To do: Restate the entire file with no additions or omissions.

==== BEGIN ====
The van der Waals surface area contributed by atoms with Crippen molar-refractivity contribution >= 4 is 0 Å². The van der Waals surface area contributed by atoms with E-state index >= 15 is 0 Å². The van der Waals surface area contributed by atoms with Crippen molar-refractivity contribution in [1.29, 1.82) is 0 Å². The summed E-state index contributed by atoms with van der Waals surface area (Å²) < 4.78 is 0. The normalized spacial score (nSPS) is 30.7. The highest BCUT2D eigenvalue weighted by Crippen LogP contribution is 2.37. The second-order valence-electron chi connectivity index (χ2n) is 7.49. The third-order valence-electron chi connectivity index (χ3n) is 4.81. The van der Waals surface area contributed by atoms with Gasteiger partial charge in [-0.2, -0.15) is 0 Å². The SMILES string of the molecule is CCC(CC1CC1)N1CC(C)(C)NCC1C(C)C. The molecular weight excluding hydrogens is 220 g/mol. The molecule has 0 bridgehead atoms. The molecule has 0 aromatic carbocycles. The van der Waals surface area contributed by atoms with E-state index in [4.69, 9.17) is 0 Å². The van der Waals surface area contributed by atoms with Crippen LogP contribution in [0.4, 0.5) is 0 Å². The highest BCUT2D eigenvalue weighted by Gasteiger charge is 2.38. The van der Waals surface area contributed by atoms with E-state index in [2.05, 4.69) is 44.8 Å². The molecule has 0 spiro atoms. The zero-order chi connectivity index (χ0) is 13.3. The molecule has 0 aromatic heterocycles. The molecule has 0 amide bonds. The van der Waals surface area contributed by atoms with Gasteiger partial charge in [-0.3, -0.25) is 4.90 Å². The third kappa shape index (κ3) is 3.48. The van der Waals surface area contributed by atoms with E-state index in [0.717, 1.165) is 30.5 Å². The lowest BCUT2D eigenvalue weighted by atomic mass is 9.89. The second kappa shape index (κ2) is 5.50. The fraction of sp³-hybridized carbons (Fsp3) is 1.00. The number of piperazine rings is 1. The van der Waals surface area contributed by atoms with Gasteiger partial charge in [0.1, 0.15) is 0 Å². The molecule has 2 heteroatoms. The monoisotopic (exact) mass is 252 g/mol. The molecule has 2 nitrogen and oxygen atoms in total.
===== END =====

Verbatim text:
The van der Waals surface area contributed by atoms with Crippen molar-refractivity contribution >= 4 is 0 Å². The van der Waals surface area contributed by atoms with E-state index >= 15 is 0 Å². The van der Waals surface area contributed by atoms with Crippen molar-refractivity contribution in [1.29, 1.82) is 0 Å². The summed E-state index contributed by atoms with van der Waals surface area (Å²) < 4.78 is 0. The normalized spacial score (nSPS) is 30.7. The highest BCUT2D eigenvalue weighted by Crippen LogP contribution is 2.37. The second-order valence-electron chi connectivity index (χ2n) is 7.49. The third-order valence-electron chi connectivity index (χ3n) is 4.81. The van der Waals surface area contributed by atoms with Gasteiger partial charge in [-0.2, -0.15) is 0 Å². The SMILES string of the molecule is CCC(CC1CC1)N1CC(C)(C)NCC1C(C)C. The molecular weight excluding hydrogens is 220 g/mol. The molecule has 0 bridgehead atoms. The molecule has 0 aromatic carbocycles. The van der Waals surface area contributed by atoms with E-state index in [4.69, 9.17) is 0 Å². The van der Waals surface area contributed by atoms with Crippen LogP contribution in [0.4, 0.5) is 0 Å². The highest BCUT2D eigenvalue weighted by Gasteiger charge is 2.38. The van der Waals surface area contributed by atoms with E-state index in [2.05, 4.69) is 44.8 Å². The molecule has 0 spiro atoms. The zero-order chi connectivity index (χ0) is 13.3. The molecule has 0 aromatic heterocycles. The molecule has 0 amide bonds. The van der Waals surface area contributed by atoms with Gasteiger partial charge in [-0.3, -0.25) is 4.90 Å². The third kappa shape index (κ3) is 3.48. The van der Waals surface area contributed by atoms with E-state index in [0.717, 1.165) is 30.5 Å². The lowest BCUT2D eigenvalue weighted by atomic mass is 9.89. The second kappa shape index (κ2) is 5.50. The fraction of sp³-hybridized carbons (Fsp3) is 1.00. The number of piperazine rings is 1. The van der Waals surface area contributed by atoms with Gasteiger partial charge in [0.1, 0.15) is 0 Å². The molecule has 2 heteroatoms. The monoisotopic (exact) mass is 252 g/mol. The molecule has 2 nitrogen and oxygen atoms in total.